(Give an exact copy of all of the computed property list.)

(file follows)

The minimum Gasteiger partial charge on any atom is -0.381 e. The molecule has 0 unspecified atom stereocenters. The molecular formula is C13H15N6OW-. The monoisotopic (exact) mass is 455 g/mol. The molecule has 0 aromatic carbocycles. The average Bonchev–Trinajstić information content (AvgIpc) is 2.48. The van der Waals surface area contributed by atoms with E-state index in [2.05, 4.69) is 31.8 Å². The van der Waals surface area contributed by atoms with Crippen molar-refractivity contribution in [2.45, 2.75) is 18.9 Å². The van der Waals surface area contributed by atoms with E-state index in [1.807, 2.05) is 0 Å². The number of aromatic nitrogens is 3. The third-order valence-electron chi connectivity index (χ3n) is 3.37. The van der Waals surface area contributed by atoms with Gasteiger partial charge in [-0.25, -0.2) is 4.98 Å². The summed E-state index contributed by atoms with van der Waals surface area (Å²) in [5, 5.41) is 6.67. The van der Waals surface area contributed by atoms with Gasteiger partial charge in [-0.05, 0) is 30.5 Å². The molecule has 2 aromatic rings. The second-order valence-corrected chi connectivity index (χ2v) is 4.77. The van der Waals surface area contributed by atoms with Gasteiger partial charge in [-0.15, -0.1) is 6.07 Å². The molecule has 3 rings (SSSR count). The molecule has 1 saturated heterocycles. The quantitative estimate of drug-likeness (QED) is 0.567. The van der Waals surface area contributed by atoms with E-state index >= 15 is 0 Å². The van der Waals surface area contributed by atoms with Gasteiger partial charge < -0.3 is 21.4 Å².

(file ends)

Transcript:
The minimum Gasteiger partial charge on any atom is -0.381 e. The molecule has 0 unspecified atom stereocenters. The molecular formula is C13H15N6OW-. The monoisotopic (exact) mass is 455 g/mol. The molecule has 0 aromatic carbocycles. The average Bonchev–Trinajstić information content (AvgIpc) is 2.48. The van der Waals surface area contributed by atoms with E-state index in [2.05, 4.69) is 31.8 Å². The van der Waals surface area contributed by atoms with Crippen molar-refractivity contribution in [2.45, 2.75) is 18.9 Å². The van der Waals surface area contributed by atoms with E-state index in [1.807, 2.05) is 0 Å². The number of aromatic nitrogens is 3. The third-order valence-electron chi connectivity index (χ3n) is 3.37. The van der Waals surface area contributed by atoms with Gasteiger partial charge in [-0.25, -0.2) is 4.98 Å². The summed E-state index contributed by atoms with van der Waals surface area (Å²) in [5, 5.41) is 6.67. The van der Waals surface area contributed by atoms with Gasteiger partial charge in [-0.05, 0) is 30.5 Å². The molecule has 2 aromatic rings. The second-order valence-corrected chi connectivity index (χ2v) is 4.77. The van der Waals surface area contributed by atoms with Gasteiger partial charge in [-0.15, -0.1) is 6.07 Å². The molecule has 3 rings (SSSR count). The molecule has 1 saturated heterocycles. The quantitative estimate of drug-likeness (QED) is 0.567. The van der Waals surface area contributed by atoms with E-state index >= 15 is 0 Å². The van der Waals surface area contributed by atoms with Gasteiger partial charge < -0.3 is 21.4 Å².